In his position, Sutphin is tasked with leading the foundation into a new era—one that shines light on the 300 year-old American story– through the experience of Germanna settlers and descendants by using archaeological, historical and genealogical research and interpretation.
“I think everyone has narrowly defined Germanna as genealogy and its got such a larger story to tell,” Sutphin said. “It’s a story of settlement on the frontier. It’s a story of industry. It’s a story of skilled laborers coming here and building a better life for themselves.”
The group’s interest in archaeology will not replace its focus on genealogy, he stressed, noting it’s actually genealogy preservation that has saved Germanna’s story in the first place.
“This isn’t about replacing the core, rather it’s about expanding it,” he said.
Though he was familiar with Spotswood from his time at Williamsburg, Sutphin said he was unaware of the Germanna story, as he is finding out a lot of people are. He said he finds it disappointing more people don’t know the importance of Germanna.
“It’s part of the fabric of Virginia,” he said.
“Virginians seem to be very aware of their histories, but this is one that has sort of fallen through the cracks,” Larsen added. “It’s great to have such wonderful material to share such a great story and the foundation is in a really good place to do that now.”
Sutphin is determined to raise the profile of the Germanna story, noting he’d love to see it taught as part of the fourth-grade Virginia history curriculum.
“Wouldn’t it be cool to have every fourth-grader in Orange County take a field trip out here? Again, I don’t think that’s a bridge too far,” he added.
Germanna Foundation President Marc Wheat said he envisions Germanna being the third leg on the American history stool that includes Jamestown and Williamsburg.
Sutphin said he would like Germanna to be part of a national conversation like those other Virginia sites, but emphasized Germanna is in a unique situation since the settlement’s time span was relatively short compared to those of the others.
“This wasn’t much like Jamestown where you had English gentlemen coming to the New World looking for gold,” he said. “These folks, these Germans, knew exactly what they would be doing. They knew why they were coming here and then they also knew what their dreams and aspirations were after their indentured time was over.”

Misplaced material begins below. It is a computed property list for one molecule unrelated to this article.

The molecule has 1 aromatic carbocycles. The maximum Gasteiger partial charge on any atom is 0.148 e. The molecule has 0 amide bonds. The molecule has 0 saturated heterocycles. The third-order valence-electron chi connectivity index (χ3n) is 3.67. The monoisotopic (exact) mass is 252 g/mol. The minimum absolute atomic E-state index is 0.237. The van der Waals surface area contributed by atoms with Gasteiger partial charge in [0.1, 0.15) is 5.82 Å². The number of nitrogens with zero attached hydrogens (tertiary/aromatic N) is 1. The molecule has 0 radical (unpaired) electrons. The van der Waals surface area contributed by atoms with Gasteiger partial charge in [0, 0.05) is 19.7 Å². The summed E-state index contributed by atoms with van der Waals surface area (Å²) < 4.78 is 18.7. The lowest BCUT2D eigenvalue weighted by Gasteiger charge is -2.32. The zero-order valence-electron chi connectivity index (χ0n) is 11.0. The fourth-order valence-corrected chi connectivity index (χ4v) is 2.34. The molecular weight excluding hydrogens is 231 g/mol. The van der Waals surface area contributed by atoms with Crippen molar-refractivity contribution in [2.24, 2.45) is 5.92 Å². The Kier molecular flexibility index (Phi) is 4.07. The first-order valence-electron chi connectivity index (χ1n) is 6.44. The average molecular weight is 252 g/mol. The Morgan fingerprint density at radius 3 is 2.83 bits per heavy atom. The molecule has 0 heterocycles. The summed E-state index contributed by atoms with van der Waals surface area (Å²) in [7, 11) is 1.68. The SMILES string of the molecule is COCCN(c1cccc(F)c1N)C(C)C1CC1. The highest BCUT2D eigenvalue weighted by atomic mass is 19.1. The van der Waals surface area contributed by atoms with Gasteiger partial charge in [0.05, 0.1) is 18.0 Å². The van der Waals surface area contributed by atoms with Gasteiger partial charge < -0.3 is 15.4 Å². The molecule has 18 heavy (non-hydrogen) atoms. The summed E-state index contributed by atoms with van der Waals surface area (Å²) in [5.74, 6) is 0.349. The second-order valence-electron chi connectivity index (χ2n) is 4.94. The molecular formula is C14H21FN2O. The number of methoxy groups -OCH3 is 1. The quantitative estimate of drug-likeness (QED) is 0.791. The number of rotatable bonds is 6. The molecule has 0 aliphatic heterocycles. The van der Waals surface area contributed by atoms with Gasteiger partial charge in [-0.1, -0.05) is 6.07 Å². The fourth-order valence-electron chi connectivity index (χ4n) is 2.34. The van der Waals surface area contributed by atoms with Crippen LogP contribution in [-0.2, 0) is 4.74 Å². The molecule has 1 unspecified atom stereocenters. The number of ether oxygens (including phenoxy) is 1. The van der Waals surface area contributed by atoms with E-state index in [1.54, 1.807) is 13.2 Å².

Both Sutphin and Larsen are excited at all the potential Germanna has to interpret the past and remain relevant into the future.
“We have a really unique opportunity to explore a story that I think is both fascinating and does have connections with us even today, like the immigration angle,” Larsen said.
“I’m a firm believer that we need to understand history to understand where we are today and where we’re going today,” Sutphin said. “Immigration is a big subject of conversation right now and here we’ve got an organized group of immigrants settling on the frontier of the British Empire. If we try to understand why they were here, I think we’ll find that the same desires, hopes and wishes that were there in 1714 are here in 2019. I think it’s a relevant conversation and I want Germanna to remain relevant to the conversations that are happening.”
Long-term, Larsen said he’d like to see the archaeology program thrive and serve as a training opportunity for both volunteers and students interested in the science.
Meanwhile, Larsen’s short-term goal is to put the new archaeology center to good use. This summer, he plans to take field school students from Virginia Commonwealth University to the foundation’s Salubria property in Culpeper to survey the property. Back at the lab, he plans to begin processing artifacts he and the field team have found over the past three years at the fort and Enchanted Castle site. Larsen said he’d like to more closely examine what findings the foundation have unearthed before discovering more.
“Once we have a report and an idea of how the landscape has been changed over the 300 years since the fort was there, then we will go back out again with new information, new, fresh eyes,” he said.
The Germanna Foundation encourages the public to attend upcoming public access days at both the Salubria and the fort and Enchanted Castle sites. The events will allow those interested to visit the archaeology sites, to see the progress being made at the site firsthand, talk with archaeologists and learn more about the foundation’s mission.
Public access days at Salubria are scheduled for Friday, June 21, from 10:30 to 2:30 p.m. and Friday, July 5, from 10:30 to 2:30 p.m. Fort Germanna, not normally open to the public, will be open to visitors on Thursday, July 18, 10:30 a.m. to 4 p.m. and Thursday, Aug. 1, from 10:30 a.m. to 2:30 p.m.